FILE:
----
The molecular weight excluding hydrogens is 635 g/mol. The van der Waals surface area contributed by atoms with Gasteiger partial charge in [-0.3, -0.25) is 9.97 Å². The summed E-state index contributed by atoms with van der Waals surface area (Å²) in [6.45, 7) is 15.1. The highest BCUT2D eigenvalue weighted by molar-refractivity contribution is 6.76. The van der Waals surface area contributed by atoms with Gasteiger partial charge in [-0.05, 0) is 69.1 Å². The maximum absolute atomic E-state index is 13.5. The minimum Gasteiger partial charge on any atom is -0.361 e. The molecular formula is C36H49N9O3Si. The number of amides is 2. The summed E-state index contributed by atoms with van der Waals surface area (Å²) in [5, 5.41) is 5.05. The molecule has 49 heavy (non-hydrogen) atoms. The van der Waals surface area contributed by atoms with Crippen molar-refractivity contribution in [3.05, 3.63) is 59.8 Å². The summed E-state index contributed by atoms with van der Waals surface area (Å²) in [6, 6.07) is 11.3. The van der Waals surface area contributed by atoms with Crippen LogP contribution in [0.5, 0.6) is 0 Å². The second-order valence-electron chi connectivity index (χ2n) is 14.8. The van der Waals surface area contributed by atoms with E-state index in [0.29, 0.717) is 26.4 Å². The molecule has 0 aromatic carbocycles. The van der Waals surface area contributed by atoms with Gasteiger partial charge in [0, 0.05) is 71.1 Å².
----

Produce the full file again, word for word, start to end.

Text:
The molecular weight excluding hydrogens is 635 g/mol. The van der Waals surface area contributed by atoms with Gasteiger partial charge in [-0.3, -0.25) is 9.97 Å². The summed E-state index contributed by atoms with van der Waals surface area (Å²) in [6.45, 7) is 15.1. The highest BCUT2D eigenvalue weighted by molar-refractivity contribution is 6.76. The van der Waals surface area contributed by atoms with Gasteiger partial charge in [-0.05, 0) is 69.1 Å². The maximum absolute atomic E-state index is 13.5. The minimum Gasteiger partial charge on any atom is -0.361 e. The molecular formula is C36H49N9O3Si. The number of amides is 2. The summed E-state index contributed by atoms with van der Waals surface area (Å²) in [5, 5.41) is 5.05. The molecule has 49 heavy (non-hydrogen) atoms. The van der Waals surface area contributed by atoms with Crippen molar-refractivity contribution in [3.05, 3.63) is 59.8 Å². The summed E-state index contributed by atoms with van der Waals surface area (Å²) in [6, 6.07) is 11.3. The van der Waals surface area contributed by atoms with Crippen LogP contribution in [0.5, 0.6) is 0 Å². The second-order valence-electron chi connectivity index (χ2n) is 14.8. The van der Waals surface area contributed by atoms with E-state index in [0.29, 0.717) is 26.4 Å². The molecule has 0 aromatic carbocycles. The van der Waals surface area contributed by atoms with Gasteiger partial charge in [0, 0.05) is 71.1 Å².